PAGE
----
They rode the rest of the way in silence, Jean’s taciturn nature showing itself and Simeon’s normally garrulous personality subdued by Jean’s simple yet dismal words.
They arrived at Amsbury’s castle half an hour before noon. The castle sat on a modest hill, elevated above most of the surrounding area. A gray stone wall with a heavy, foreboding wooden gate encircled the castle buildings. From outside the walls Jean could see little of the buildings inside the walls, but he could see a tower, the castle’s main keep, towering high above the walls. He could also just see the roof of a larger, lower building, the great hall.
The castle had been built when the kingdom had been in great turmoil and any lord who was able built himself some sort of defensive structure to protect himself and his people. The castle had been built for defense, but was not impregnable. At some point in the past Amsbury himself had laid siege to castle, ousting the lord who had held it. Since it was such a formidable structure, Amsbury had chosen the castle as his power base while he subjugated the rest of the surrounding area, adding on to it and making it even more fortified. Once he had established his power in the area, he kept the castle as his seat of power.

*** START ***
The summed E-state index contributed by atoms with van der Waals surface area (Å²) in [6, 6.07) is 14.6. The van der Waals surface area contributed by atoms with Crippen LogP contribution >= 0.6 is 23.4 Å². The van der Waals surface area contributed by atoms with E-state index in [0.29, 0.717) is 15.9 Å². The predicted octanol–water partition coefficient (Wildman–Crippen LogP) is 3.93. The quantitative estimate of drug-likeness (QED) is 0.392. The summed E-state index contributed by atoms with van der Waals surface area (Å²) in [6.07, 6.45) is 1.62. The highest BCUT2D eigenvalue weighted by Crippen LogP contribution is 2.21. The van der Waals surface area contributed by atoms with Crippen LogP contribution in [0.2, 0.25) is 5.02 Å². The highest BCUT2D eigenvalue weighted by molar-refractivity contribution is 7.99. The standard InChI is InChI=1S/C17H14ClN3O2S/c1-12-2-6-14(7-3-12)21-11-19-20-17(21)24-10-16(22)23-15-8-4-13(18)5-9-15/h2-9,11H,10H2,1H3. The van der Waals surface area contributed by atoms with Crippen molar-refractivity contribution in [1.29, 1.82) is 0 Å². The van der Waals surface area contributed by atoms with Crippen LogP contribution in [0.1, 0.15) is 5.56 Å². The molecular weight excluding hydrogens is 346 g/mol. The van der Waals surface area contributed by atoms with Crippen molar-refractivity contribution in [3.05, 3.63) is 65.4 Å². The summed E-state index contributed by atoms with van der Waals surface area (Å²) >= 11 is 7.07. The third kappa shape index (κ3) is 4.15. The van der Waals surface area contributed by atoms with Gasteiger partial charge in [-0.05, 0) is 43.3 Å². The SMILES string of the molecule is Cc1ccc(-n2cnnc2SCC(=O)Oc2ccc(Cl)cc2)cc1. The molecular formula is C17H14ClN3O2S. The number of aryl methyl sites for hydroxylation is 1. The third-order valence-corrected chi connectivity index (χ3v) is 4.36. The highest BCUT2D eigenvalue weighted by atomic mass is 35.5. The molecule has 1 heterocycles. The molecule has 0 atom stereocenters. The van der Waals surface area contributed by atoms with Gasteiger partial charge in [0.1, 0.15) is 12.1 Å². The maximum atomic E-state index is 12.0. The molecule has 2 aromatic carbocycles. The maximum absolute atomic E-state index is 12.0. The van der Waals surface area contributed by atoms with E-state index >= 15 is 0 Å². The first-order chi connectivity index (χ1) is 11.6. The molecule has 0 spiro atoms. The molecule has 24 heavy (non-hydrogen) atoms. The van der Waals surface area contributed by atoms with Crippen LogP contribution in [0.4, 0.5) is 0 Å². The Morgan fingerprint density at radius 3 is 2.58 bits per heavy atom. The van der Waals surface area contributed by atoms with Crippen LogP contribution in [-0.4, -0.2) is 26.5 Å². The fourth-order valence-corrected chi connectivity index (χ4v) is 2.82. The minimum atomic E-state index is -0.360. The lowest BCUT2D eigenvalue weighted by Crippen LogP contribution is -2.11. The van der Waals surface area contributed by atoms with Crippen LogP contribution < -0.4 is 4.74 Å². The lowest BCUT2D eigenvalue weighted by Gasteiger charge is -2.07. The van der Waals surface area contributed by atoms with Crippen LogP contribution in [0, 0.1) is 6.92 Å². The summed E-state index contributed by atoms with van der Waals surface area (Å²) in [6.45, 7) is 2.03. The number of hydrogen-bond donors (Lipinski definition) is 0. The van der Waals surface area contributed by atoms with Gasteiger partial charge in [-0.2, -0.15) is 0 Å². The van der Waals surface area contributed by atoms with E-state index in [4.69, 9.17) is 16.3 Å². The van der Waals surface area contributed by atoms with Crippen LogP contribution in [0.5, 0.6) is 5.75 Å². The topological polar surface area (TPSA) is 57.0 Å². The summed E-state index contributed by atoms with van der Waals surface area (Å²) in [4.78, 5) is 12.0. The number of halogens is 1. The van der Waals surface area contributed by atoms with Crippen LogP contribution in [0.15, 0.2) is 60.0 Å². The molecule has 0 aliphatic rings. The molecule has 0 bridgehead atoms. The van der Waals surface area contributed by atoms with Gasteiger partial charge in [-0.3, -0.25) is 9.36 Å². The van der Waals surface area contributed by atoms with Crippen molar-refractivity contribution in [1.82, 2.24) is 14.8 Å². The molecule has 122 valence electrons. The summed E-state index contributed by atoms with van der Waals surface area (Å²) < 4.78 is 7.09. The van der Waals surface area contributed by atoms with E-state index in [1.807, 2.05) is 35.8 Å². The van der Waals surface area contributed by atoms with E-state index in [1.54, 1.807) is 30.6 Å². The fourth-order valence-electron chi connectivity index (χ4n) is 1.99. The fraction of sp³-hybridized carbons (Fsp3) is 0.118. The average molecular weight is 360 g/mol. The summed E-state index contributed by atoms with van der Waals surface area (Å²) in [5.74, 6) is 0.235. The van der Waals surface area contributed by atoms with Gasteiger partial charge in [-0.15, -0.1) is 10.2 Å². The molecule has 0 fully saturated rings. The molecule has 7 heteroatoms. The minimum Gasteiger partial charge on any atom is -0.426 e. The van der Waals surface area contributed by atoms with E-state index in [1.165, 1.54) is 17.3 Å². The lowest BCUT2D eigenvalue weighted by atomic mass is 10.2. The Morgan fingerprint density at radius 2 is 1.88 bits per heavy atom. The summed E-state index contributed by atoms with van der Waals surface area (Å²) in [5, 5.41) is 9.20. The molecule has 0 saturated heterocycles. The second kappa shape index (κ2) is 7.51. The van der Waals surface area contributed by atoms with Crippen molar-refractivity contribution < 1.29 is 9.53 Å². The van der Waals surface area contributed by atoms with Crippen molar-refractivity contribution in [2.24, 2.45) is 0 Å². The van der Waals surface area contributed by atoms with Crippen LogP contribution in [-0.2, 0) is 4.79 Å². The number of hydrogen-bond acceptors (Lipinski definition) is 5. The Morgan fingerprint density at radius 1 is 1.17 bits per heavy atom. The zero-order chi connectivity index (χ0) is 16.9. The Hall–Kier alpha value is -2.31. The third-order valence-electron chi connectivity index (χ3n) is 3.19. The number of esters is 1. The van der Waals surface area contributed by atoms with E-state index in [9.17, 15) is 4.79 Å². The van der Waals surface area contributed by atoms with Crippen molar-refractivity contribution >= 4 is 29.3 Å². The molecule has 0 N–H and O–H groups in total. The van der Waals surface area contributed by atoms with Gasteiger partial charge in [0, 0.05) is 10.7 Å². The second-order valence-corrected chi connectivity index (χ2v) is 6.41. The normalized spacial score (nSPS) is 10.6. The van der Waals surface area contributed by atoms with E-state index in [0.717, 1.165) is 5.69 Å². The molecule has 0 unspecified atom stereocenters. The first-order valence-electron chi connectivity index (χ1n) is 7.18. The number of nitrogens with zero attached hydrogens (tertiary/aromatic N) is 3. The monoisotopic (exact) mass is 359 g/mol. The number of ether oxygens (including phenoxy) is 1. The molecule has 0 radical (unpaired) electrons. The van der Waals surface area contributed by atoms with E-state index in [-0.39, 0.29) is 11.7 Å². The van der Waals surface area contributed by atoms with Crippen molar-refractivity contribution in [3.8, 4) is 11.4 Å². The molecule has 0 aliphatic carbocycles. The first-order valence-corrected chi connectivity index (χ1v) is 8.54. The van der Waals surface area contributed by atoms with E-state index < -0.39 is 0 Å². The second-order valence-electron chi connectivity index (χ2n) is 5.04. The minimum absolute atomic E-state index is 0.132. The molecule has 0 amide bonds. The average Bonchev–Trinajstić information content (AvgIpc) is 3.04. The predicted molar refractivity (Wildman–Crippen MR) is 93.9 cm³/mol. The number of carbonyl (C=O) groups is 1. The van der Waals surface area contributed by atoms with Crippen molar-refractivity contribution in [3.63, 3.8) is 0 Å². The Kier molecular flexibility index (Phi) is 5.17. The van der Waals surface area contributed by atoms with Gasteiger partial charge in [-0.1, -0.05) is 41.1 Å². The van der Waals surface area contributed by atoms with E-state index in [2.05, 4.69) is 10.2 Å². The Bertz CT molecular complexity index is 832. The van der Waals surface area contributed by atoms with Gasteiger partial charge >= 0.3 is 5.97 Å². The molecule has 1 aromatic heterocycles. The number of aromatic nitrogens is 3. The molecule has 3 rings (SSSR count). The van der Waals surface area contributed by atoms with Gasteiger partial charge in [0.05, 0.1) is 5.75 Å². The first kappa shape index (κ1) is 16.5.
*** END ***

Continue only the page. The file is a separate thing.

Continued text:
The gates were closed, but a party of several men sat outside the gates. As soon as they saw the approaching cart they stood up and approached it.
The leader of the group, a grizzled yet robust man in his forties, greeted them very bluntly. “Are either of you he who is to compete against his Lordship?”
“That would be me,” Jean answered, swinging his legs over the side of the cart and hopping down to the ground. He stood nearly half a foot taller than the man who addressed him, but the man nevertheless retained his attitude of superiority.
“I am Carenen, head of the castle guard. I will escort you in to an audience with his Lordship before you are shown to your room.”
“Ah, I don’t mean to interrupt,” Simeon interjected apologetically, “But might I also gain entrance here? I’m a tinker by trade, and am seeking work.”
“We have no need of you, be on your way,” Carenen replied brusquely as he turned back towards the castle.
Another man, with the appearance of someone who had once been a doughty knight or footman, interjected, “Let him in, Carenen. I can find plenty of use for him.”
“As you wish Tiurne,” Carenen grunted as continued towards the gate. Jean, Simeon, and the rest of the welcoming party fell in behind Carenen, and he shouted to men inside the walls to let them in. The heavy gates creaked open to let the small entourage inside.
The great gates swung open and the small party entered, passing by a small gatehouse. Once inside, Simeon went off with Tiurne. Jean continued on with Carenen and several other guards to his audience with Amsbury.